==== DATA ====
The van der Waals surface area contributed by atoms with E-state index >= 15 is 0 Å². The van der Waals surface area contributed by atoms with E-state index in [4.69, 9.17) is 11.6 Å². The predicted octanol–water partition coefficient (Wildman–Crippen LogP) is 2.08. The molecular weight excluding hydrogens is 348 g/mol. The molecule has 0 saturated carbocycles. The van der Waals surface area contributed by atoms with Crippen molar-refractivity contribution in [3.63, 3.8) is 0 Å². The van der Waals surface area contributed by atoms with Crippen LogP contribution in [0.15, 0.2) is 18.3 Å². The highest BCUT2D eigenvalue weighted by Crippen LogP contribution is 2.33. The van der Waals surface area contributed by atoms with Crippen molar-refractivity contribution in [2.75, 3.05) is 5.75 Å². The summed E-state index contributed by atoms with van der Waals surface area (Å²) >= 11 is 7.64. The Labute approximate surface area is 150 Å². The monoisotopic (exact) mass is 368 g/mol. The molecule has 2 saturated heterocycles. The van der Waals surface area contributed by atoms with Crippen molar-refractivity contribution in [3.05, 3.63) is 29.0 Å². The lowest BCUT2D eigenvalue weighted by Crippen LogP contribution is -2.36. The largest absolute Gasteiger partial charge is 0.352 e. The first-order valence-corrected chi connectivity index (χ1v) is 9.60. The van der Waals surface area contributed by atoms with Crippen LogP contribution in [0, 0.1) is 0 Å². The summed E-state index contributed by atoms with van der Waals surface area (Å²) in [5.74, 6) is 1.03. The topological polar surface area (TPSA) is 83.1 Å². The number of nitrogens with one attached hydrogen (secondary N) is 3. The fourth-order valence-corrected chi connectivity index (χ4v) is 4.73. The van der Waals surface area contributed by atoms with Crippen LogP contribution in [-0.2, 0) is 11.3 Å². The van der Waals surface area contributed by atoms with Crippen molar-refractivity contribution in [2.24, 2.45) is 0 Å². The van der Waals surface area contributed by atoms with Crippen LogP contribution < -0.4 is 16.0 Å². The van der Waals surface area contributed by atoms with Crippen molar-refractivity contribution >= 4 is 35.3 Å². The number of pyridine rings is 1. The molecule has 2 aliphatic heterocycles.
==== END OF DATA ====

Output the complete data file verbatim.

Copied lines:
The van der Waals surface area contributed by atoms with E-state index >= 15 is 0 Å². The van der Waals surface area contributed by atoms with E-state index in [4.69, 9.17) is 11.6 Å². The predicted octanol–water partition coefficient (Wildman–Crippen LogP) is 2.08. The molecular weight excluding hydrogens is 348 g/mol. The molecule has 0 saturated carbocycles. The van der Waals surface area contributed by atoms with Crippen molar-refractivity contribution in [3.63, 3.8) is 0 Å². The van der Waals surface area contributed by atoms with Crippen LogP contribution in [0.15, 0.2) is 18.3 Å². The highest BCUT2D eigenvalue weighted by Crippen LogP contribution is 2.33. The van der Waals surface area contributed by atoms with Crippen molar-refractivity contribution in [2.75, 3.05) is 5.75 Å². The summed E-state index contributed by atoms with van der Waals surface area (Å²) >= 11 is 7.64. The Labute approximate surface area is 150 Å². The monoisotopic (exact) mass is 368 g/mol. The molecule has 2 saturated heterocycles. The van der Waals surface area contributed by atoms with Crippen molar-refractivity contribution in [3.05, 3.63) is 29.0 Å². The lowest BCUT2D eigenvalue weighted by Crippen LogP contribution is -2.36. The largest absolute Gasteiger partial charge is 0.352 e. The first-order valence-corrected chi connectivity index (χ1v) is 9.60. The van der Waals surface area contributed by atoms with Crippen LogP contribution in [0, 0.1) is 0 Å². The summed E-state index contributed by atoms with van der Waals surface area (Å²) in [5.74, 6) is 1.03. The topological polar surface area (TPSA) is 83.1 Å². The number of nitrogens with one attached hydrogen (secondary N) is 3. The fourth-order valence-corrected chi connectivity index (χ4v) is 4.73. The van der Waals surface area contributed by atoms with Crippen LogP contribution in [-0.2, 0) is 11.3 Å². The van der Waals surface area contributed by atoms with Crippen molar-refractivity contribution in [2.24, 2.45) is 0 Å². The van der Waals surface area contributed by atoms with Crippen LogP contribution < -0.4 is 16.0 Å². The van der Waals surface area contributed by atoms with Crippen molar-refractivity contribution >= 4 is 35.3 Å². The number of pyridine rings is 1. The molecule has 2 aliphatic heterocycles.